Of course, the most pressing question when encountering any new type of personality system is, what type am I? This post will lay out a helpful guide for discovering your Enneagram type. If you haven’t read my introduction to the Enneagram, head here first, then come back and continue reading.
Like most personality frameworks, there are Enneagram tests available to help you determine your type. Below I’ll direct you to the best ones available. However, in my experience, I have found that it’s best to use a test in conjunction with your own self-observation and reflection as you learn about each type description. Because the accuracy of personality tests depends on self-awareness and because by nature the Enneagram aims to reveal the shadow sides of our personalities (sides that we often don’t want to be aware of), it’s important to do more than simply rely on a test result.
1. Familiarize yourself with the nine types.
While it’s fast and easy to take a test, I actually recommend you familiarize yourself with the nine type descriptions first. Over the next few weeks, I’ll be interviewing friends of mine from each Enneagram type and describing each type in more detail. If you want to hear when these posts are available, subscribe at the bottom of the post. These will give you a good introduction to the nine types.
If you want a more in-depth look, I recommend the following resources. Some of these links are affiliate links and a purchase through my links will help support this site and the work I do. For more information, read my disclosures here.
- The Enneagram Institute has detailed descriptions of each type, including levels of healthy functioning within each type. There are also resources to explore how two types relate to one another in close relationships and articles that help you discern between types if you feel that two or more resonate with your experience.
- The Road Back to You by Ian Morgan Cron & Suzanne Stabile is the most accessible and enjoyable book on the Enneagram I have found. Rather than using clinical and theoretical language as many of the Enneagram books do, this book weaves stories from real life people into each type description so that the types come to life. The stories are engaging, down to earth, and simply enjoyable to read.
- Ian Cron also has a podcast called Typology which features episodes that focus on exploring one type, interviewing one or more people of that type. He explores the depth and nuance of the Enneagram in people’s lives in a way that is so enlighting and fun.
There are more great resources for discovering the Enneagram. Click here for a more complete list.
2. Take an Enneagram test.
If you simply can’t contain your curiosity (I can’t relate at all), or if you are having a hard time identifying your Enneagram type, I recommend the following Enneagram tests. While there are many free tests online, their reliability is shoddy at best. I recommend the test at the Enneagram Institute. It does cost $12, but it is thorough and scientifically validated.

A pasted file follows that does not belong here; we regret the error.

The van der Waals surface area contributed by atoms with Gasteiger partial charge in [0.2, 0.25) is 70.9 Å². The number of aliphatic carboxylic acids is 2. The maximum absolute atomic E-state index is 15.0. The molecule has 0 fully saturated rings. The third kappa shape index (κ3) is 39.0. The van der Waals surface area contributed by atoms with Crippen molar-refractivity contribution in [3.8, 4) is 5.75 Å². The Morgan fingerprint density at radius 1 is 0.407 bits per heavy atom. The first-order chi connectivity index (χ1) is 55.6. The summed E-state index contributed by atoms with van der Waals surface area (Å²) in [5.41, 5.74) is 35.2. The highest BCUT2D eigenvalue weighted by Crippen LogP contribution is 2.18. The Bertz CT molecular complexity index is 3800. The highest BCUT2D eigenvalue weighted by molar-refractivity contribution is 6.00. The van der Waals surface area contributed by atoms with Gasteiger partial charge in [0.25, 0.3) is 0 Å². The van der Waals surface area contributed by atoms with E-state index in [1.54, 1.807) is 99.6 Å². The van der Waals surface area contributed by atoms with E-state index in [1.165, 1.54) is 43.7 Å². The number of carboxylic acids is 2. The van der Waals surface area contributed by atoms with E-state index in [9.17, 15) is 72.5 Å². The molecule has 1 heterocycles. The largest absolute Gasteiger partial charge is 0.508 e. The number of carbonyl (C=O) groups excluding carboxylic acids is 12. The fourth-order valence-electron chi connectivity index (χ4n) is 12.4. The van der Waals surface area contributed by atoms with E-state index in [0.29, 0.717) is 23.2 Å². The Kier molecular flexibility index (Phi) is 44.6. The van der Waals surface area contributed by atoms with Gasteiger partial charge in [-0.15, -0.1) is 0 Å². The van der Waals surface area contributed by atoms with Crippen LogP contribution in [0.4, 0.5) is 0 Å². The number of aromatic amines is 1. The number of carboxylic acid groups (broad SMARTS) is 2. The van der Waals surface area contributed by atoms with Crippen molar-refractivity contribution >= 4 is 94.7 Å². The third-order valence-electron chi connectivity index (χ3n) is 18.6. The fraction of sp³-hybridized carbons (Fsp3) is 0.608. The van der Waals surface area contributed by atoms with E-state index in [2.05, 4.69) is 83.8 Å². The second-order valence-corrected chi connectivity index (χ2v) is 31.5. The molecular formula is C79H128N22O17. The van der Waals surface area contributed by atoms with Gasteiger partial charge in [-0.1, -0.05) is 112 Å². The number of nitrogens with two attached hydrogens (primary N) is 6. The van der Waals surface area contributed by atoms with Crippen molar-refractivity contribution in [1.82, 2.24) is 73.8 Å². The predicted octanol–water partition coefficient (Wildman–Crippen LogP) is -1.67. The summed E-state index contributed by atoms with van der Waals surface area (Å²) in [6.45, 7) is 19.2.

For the best free test I’ve found, click here.
One reason why I think it’s better to wait to take a test until you familiarize yourself with each type is because once you have a test result it’s easier to be more biased towards that number. Because our shadow selves can be so hidden to us, and because we all share traits of every type, it’s easy to identify with a type that may not be our dominant type.
3. Self-observe, self-reflect, & ask for feedback.
For some, it can take a while to identify your Enneagram type simply because the Enneagram points to the hidden things of our hearts. Generally, you will know your type because the description will cause you to feel exposed or embarrassed. It may also cause you to feel relief, as if you finally feel seen, understood, or not alone anymore.
Still, it’s common to identify with more than one type or to simply not know your type. Socialization, the expectations of our closest people, and our own ideals of who we want to be can get in the way of our self-knowing. That’s okay. Let the process take its time. You may want to take several weeks to observe and reflect on your own behavior and internal attitudes. It’s also helpful to ask someone who knows you well for feedback about how you act in different situations. There are also coaches that can help you self-reflect and understand the nuances of the typology better.
My own journey with understanding my type has not been straightforward at all. I have bounced between a few types since learning about the Enneagram before understanding and owning the type 4. It takes time to truly open yourself up to the inner workings of your heart and see what’s really going on. We all want to be better than we are and there are all things about ourselves that we try to hide from ourselves. Trust the process and be patient with it.
Exploring Each Type
In the next several posts, I’ll explore each personality type in more depth. I’ll explore each type’s core desire, core fear, and core motivation. I’ll describe the gifts each type brings to the world and the default mode of operation that they use to survive in the world. I will describe the invitation that Jesus gives to each type to trust Him and to become more like Him. Finally, each type description will feature interviews and stories from my friends to help the descriptions come to life and help you better understand the nuances and inner workings of each type. If you want to know when these posts are available, subscribe below and I’ll let you know when they appear.